Farming charities RABI and RSABI stressed to the sector the importance of working together to normalise the conversation around mental health in farming at the Oxford Farming Conference (OFC) yesterday (6 January).
Collaborating on a presentation for OFC 2022, the two charities are keen to encourage everyone working across agriculture to play their part to help break the stigma attached to talking about our mental wellbeing.
They said collective action is needed to ensure that existing invisible barriers, which can make reaching out for support feel like a weakness rather than a strength are removed, and encourage more farming people to reach out for support before challenges become crises.
“The 2022 conference theme is ‘Routes to Resilience’, and whilst the findings from RABI’s Big Farming Survey identified that farming people are resilient, the continued expectation of being strong, healthy and virtually invincible simply isn’t realistic,” said Suzy Deeley, RABI’s head of partnerships.
“We all have the capacity to be affected by difficulties and challenges, and we are grateful to the OFC for providing a really valuable platform for us to connect with opinion leaders across the sector and highlight the importance of empowering farming people with the tools and services they need to move forward positively.
“The findings from RABI’s Big Farming Survey have helped RABI to identify the priorities for action, now the sector must work collaboratively to create better futures for farming communities,” she said.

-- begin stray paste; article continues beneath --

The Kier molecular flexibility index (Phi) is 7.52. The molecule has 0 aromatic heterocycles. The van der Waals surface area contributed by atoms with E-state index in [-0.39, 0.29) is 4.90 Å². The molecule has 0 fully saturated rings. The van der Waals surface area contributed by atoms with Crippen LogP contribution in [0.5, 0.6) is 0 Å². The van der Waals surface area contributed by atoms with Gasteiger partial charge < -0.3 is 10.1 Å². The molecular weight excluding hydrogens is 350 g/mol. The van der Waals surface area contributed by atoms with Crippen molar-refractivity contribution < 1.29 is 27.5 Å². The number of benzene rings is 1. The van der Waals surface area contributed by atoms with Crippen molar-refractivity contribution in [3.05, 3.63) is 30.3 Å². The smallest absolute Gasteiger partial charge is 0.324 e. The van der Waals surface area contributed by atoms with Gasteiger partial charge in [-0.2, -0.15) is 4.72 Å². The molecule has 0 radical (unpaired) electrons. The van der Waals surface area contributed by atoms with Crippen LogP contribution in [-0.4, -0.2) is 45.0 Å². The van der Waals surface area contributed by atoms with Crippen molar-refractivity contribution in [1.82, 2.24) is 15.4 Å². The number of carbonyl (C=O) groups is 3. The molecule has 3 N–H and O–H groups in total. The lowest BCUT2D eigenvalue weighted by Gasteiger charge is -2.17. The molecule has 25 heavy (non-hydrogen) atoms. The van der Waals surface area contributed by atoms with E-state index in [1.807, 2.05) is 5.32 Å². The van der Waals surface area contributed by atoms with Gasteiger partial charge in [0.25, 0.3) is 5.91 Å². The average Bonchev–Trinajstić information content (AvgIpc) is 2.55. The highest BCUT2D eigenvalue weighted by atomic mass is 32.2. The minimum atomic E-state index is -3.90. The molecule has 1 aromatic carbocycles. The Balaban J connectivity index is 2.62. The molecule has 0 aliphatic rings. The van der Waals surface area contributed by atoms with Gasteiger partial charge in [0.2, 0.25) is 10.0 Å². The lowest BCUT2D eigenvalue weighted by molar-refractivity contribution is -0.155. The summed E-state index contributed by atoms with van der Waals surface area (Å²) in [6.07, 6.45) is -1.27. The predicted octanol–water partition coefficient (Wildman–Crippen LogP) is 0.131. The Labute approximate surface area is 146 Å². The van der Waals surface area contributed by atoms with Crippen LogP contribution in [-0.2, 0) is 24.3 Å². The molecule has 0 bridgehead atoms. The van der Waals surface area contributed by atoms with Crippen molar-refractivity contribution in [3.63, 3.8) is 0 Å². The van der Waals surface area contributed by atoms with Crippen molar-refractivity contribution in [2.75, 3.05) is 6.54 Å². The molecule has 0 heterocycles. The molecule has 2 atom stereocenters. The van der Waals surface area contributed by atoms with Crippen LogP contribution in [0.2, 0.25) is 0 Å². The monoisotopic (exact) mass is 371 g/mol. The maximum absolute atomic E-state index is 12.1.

The success of RSABI’s Keep Talking campaign has demonstrated the power of a collective approach to improving wellbeing for farming people, and this message is still vitally important, said RSABI chief executive, Nina Clancy.
“Everyone in the agricultural community can play a part in helping to tackle wellbeing issues in the industry. Staying connected with friends, family and neighbours is so important, as is encouraging people to reach out for help instead of soldiering on regardless.
“Working with organisations, businesses and individuals in the industry to help promote this message, and to encourage people to come forward for support, is crucial.”
Featured in the presentation were Welsh farmer, Ffion Hooson from Denbighshire, and OFC director and livestock farmer Will Evans, who shared the personal challenges they have faced.
“As a farmer who has struggled with mental health issues, I understand and empathise with the challenges each and every one of us is prone to experiencing,” Evans said.
“Farming is all encompassing and that can be overwhelming at times. This is why we must all work together to normalise asking for support as poor mental health can affect anyone – young or old.”
“We know there is a real appetite to address the challenges facing our sector together. This video highlights how important it is that farming people feel confident to talk about the pressures they face,” Deeley concluded.